Achane told the Tribune that the decision was 'hard’ on the Frei family and that there were a 'lot of tears.’
'They raised my daughter right,’ Achane added. 'They love my daughter just as much as I do.’
I got my daughter back,’ Achane told the Salt Lake Tribune. 'I’m very happy. It’s 22 months too long, but the wait was worth it.’
^ Disgusted by the Frei Family and the biological mother and the Adoption Agency. I do not have anything wrong with Adoption, I do think it is beautiful but in cases like this no. I am glad to say that the Adoption Agency got their license taken away. As to the Frei Family with their 20,000 donations to pay for their legal fees they should but give it to Terry Achane who also had to pay for legal fees considering the Frei Family was complaining that they already paid for two expensive adoptions costing 25,000 each. I am so happy for him that he finally got the right to have his beautiful princess and praise the judge for realizing that. Black fathers stand up !
I have a late class today, so I actually have some time to prepare food and have breakfast. Also, I have a lot of case briefs to handwrite for Agency class before I leave my apartment. Good luck to me!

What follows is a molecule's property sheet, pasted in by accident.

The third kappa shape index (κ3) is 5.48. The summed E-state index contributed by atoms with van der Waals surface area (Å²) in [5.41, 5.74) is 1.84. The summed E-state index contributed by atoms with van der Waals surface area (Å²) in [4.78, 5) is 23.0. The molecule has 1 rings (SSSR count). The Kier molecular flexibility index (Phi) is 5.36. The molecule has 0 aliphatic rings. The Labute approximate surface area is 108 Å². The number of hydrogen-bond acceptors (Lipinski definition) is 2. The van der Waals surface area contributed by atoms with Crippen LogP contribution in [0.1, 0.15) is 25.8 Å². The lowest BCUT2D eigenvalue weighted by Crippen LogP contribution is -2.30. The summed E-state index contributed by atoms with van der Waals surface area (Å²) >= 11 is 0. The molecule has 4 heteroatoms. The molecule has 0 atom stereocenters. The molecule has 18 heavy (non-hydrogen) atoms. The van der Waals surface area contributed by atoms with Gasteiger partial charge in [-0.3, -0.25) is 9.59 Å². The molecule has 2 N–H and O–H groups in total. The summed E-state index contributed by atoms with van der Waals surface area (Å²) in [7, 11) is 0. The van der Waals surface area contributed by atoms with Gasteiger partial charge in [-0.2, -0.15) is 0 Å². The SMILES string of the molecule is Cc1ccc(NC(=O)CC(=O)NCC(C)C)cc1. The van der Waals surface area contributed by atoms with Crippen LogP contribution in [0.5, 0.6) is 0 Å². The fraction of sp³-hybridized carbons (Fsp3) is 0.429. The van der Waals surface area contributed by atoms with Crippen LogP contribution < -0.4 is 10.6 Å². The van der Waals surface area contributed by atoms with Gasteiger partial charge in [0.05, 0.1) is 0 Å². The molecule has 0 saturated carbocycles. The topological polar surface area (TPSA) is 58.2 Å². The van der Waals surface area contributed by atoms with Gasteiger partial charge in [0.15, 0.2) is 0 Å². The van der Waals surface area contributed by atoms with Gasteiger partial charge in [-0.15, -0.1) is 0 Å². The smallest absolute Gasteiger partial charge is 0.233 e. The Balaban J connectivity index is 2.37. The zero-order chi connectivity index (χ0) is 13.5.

It’s holiday here today! Unfortunately I wasn’t too productive today, and now I feel really bad about it. And I’m really anxious about that consultation with the legal aid director, which I keep on delaying (she will probably kill me when I meet her tomorrow.)
Anyway, I’m trying to salvage my day by being productive tonight. I just spent the last hour planning my finances for the rest of the month and for next month; I really need to save up for a decent desk for my apartment. Now, I’m getting a head start with my revision for Agency midterm.
@ pro lifers: you can morally disagree with abortion and still be pro choice.
Because your personal morals do not and should not dictate the law. Your beliefs don’t change the rights other people have to their own bodies. Nor should they threaten or strip people of their right to privacy and physical/emotional safety.